Keynote Speaker: Curtis Acosta, Save Ethnic Studies, Arizona
As an educator, Curtis Acosta has been an instrumental part in helping create the largest Mexican American/Raza Studies high school program in the United States. It is a program centered on student empowerment, anti-racist, multicultural curriculum with a social justice emphasis. He is currently in his 17th year of teaching in TUSD, fifteen of those years in his current position as an English teacher at Tucson High Magnet School. The last eight years of which he has developed and taught Chicano/Latino Literature.
Before moving to Tucson in 1994, Curtis received his BA from Willamette University in Salem, Oregon. He later obtained a Master’s of Arts degree at the University of Arizona where he is currently pursuing a Ph.D. in Teaching, Learning and Socio-cultural Studies. As a teacher and scholar he has been honored to present his work and findings in numerous conferences throughout the United States. He was recently honored as a finalist for the 2012 UA/Circle K Teacher of the Year. Curtis was also the 2011 University of Arizona Goodman Award winner, a 2011 Erasmus Circle Scholar, 2010 Tucson High Magnet School Teacher of the Year, and the 2009 Martin Luther King Jr. Classic Dream award recipient.
Curtis is a proud husband to Patricia Acosta and father to Ollin and Santiago Acosta. His family, colleagues and students have provided the support and inspiration for his work as an educator.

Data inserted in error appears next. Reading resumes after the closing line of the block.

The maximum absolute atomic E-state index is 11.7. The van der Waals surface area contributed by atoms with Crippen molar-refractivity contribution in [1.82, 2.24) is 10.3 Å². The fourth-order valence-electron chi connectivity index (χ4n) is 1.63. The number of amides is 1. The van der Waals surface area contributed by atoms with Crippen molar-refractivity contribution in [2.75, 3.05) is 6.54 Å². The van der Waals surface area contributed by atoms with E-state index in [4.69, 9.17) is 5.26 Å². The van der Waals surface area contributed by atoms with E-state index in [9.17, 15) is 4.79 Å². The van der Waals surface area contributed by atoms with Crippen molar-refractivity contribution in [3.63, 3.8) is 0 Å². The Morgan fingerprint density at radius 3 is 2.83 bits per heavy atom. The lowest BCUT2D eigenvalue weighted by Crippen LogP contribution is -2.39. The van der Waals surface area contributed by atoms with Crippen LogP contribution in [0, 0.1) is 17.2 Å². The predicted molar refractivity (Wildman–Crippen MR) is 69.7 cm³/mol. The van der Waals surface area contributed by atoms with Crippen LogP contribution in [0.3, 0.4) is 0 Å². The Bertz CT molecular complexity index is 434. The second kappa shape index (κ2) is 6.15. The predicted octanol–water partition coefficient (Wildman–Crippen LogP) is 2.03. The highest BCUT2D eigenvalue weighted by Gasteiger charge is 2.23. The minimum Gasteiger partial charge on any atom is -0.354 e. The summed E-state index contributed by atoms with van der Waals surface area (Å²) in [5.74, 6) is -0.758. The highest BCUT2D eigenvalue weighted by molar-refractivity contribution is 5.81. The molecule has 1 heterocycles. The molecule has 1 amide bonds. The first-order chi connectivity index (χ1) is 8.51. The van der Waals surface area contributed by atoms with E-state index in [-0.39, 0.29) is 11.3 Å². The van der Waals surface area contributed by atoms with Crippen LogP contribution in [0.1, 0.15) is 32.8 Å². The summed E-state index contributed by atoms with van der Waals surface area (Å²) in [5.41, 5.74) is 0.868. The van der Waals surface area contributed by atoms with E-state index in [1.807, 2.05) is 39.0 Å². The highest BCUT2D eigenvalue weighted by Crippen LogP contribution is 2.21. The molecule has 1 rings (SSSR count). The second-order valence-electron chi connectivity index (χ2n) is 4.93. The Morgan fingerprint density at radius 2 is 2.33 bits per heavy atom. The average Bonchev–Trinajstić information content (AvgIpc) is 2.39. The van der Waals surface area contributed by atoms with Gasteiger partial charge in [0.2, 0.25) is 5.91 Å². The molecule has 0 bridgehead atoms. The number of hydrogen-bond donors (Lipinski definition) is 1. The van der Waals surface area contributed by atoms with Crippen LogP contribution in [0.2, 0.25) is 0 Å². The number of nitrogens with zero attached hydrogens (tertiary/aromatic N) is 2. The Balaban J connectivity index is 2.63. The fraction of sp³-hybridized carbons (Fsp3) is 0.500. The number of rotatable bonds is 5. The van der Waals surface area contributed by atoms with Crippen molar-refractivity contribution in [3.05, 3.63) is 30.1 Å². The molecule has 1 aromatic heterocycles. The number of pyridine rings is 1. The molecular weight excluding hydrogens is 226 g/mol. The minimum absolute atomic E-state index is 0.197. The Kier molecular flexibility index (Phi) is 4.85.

Closing Speaker, Adeola Oredola, Director of Youth In Action, Providence
Adeola A. Oredola is the Executive Director of Youth In Action (YIA), a youth led non-profit in Providence, RI. For 14 years YIA has provided opportunities for over 1,300 young people of color to develop critical leadership skills and create positive social change throughout their communities. YIA upholds a model where youth actually lead, manage and coordinate multiple community outreach programs and comprise the majority of the organization’s Board of Directors. YIA has grown from a small grass-roots organization into one that is nationally recognized and a force for building youth power and community collaboration. Like the youth YIA serves, Adeola grew up in a low-income neighborhood in Providence. She attended Providence Public Schools, then Brown University, and now lives in the Washington Park area of the city. As a product of the community in which she works, Adeola is truly dedicated to every aspect of youth and community development in Providence. At the age of 22 she was the youngest person ever to serve on the Providence School Board, where for three years she worked to ensure that both youth and community members have a stronger voice in school policy initiatives. Adeola is now 31 and serves as a Board Member with AS220, the Women’s Fund of RI, and the Providence Plan. She was also awarded the distinct honor of being a 2011 RI Foundation fellow, which allowed her to travel to her father’s home country of Nigeria and bring YIA’s model to the international stage.